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Showing posts from May, 2011

VIEW: You Can’t Handle The Truth? —By Afrah Jamal

(Sequel coming NEXT hopefully)

Published in Daily Times / Monday, May 30, 2011

The guard is on edge. He sits up warily as a small car pulls up by the PAF Museum. But it is just some good Samaritans who hesitantly walk over to the stone slab to deposit a bouquet. The tribute is for the martyrs of the PNS Mehran tragedy who have given their lives protecting their base just a few hours earlier. The onlookers are moved. A media man leaps up with his camera.

This little show of solidarity came at a time when the Pakistani nation needs major reassurances. A handful of men who can storm a major naval aviation base, take out its main surveillance capability, inflict heavy casualties and hold up the entire garrison for more than 16 hours not only challenge the military’s omnipotent status, they play havoc with its image.

While this is not the first attack on Pakistan’s armed forces, it is the first of its kind. There is a wave of sympathy for the fallen, buried under an avalanche of criticism…

BOOK REVIEW: Invitation

Published in Daily Times / Saturday, May 14, 2011

Reviewed by: Afrah Jamal
Author: Shehryar Fazli

“Cabarets, conspiracies and a couple of crazies.” It is the early 1970s and Pakistan is in transition. The air crackles with energy; the land sizzles with intrigue. The significance of this time will not be lost upon readers. Islamists were still searching for a foothold; democracy beckoned; and Pakistan was about to lose its East Wing.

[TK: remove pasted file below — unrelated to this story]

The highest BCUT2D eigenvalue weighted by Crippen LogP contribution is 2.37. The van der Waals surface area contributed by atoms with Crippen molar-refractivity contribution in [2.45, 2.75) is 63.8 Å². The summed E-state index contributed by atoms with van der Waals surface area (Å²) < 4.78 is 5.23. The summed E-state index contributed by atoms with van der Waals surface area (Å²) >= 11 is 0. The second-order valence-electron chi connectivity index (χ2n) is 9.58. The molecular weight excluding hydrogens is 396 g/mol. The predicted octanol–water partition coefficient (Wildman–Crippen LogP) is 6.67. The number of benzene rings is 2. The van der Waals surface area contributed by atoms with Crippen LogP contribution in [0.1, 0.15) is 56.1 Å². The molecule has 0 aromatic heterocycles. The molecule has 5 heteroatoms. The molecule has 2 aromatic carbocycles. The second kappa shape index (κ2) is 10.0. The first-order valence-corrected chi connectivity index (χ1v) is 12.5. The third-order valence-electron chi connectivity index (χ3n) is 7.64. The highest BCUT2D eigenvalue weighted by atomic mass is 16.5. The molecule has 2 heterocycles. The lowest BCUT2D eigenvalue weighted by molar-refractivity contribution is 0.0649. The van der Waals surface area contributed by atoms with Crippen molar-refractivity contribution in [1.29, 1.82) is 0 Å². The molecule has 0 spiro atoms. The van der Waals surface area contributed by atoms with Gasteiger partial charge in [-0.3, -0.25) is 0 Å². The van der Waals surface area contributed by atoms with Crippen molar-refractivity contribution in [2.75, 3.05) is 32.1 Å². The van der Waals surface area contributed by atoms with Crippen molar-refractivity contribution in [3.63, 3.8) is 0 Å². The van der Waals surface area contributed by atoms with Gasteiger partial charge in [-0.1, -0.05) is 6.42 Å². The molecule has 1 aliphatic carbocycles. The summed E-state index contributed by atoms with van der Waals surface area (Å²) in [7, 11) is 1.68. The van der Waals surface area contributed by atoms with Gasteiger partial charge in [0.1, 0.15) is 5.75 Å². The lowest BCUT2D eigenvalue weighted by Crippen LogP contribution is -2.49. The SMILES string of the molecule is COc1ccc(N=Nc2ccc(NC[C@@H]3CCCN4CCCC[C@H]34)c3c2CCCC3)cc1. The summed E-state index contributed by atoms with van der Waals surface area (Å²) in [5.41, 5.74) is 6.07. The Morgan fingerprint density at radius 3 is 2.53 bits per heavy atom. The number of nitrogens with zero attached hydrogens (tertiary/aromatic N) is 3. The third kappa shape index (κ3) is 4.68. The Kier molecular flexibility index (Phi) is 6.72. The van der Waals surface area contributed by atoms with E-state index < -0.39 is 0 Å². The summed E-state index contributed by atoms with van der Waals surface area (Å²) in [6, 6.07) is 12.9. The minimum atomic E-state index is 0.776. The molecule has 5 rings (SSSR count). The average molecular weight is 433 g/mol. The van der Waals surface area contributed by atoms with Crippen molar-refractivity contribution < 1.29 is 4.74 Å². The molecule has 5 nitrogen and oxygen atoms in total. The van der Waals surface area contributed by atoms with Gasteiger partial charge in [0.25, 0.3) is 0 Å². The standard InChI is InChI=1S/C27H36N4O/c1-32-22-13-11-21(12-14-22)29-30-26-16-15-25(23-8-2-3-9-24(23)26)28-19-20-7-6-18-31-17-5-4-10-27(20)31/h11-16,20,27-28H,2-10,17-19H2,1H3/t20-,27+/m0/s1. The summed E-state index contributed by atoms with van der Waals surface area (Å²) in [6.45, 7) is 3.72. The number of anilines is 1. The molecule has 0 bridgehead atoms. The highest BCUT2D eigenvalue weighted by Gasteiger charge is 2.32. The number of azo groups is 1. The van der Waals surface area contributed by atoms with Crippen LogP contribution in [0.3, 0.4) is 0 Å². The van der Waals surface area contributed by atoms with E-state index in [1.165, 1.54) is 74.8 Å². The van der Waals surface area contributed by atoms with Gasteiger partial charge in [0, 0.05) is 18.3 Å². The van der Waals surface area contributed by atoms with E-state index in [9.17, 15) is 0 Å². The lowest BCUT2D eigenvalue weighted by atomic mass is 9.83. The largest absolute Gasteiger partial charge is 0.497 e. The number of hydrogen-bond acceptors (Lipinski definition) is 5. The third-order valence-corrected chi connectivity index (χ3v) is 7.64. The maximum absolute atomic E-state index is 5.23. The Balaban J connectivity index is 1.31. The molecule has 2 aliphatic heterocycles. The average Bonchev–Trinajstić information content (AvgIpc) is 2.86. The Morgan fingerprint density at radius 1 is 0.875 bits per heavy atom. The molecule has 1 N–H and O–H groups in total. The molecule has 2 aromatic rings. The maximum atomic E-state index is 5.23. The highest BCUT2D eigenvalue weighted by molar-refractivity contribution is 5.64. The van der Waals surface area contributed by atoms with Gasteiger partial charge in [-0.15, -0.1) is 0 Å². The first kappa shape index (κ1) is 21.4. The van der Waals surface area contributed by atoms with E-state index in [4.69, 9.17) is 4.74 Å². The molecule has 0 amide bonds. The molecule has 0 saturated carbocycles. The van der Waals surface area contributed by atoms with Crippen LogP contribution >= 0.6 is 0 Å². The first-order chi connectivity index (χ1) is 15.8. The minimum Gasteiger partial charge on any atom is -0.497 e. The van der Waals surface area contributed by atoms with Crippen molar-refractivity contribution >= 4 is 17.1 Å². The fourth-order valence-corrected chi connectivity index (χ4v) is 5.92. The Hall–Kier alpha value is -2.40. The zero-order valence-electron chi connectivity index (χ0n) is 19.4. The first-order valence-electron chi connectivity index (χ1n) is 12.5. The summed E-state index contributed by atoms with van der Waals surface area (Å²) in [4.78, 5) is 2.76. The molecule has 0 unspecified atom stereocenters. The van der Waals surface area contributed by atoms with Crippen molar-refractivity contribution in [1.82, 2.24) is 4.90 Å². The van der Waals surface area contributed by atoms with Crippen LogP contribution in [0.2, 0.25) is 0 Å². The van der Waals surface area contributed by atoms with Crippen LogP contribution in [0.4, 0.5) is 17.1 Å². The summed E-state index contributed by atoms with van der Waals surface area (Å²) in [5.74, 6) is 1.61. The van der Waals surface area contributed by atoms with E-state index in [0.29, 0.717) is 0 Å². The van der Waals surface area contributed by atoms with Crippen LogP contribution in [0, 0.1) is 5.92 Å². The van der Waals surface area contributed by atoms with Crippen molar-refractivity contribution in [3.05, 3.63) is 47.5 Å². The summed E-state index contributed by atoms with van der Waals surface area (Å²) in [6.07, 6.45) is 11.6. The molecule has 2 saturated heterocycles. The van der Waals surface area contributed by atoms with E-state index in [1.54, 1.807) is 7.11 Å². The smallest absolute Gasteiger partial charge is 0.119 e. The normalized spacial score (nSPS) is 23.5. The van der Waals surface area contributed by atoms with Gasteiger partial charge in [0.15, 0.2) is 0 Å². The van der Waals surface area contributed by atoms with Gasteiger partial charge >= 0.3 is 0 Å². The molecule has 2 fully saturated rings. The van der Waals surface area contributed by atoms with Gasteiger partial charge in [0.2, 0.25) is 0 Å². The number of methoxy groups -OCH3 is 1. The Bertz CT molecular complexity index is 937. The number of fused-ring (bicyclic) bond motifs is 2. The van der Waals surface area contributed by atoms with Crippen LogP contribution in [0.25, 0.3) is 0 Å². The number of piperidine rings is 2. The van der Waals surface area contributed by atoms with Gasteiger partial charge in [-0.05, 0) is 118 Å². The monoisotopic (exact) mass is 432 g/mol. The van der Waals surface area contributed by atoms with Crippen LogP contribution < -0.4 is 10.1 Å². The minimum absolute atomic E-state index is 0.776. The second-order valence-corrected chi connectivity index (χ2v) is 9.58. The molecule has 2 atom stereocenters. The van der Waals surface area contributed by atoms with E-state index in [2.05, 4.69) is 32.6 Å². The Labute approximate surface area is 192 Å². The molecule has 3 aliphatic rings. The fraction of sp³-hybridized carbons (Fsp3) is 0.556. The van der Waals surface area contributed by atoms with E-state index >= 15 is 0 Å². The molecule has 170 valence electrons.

Anyone casually trawling through the streets of Karachi now will find little trace of its once vibrant nightlife. Back then it was not a ‘safe haven’ — just a haven.

Shehryar Fazli’s generation may have missed the excitement but his protagonist will return to his native country — and land atop a pit of vipers. It will be a fraught homecoming.

The author thinks the nation has yet to get over what happened in December 1971. He feels connected to this juncture in time as a moment when Pakistan could have gone a different way — and that they let this opportunit…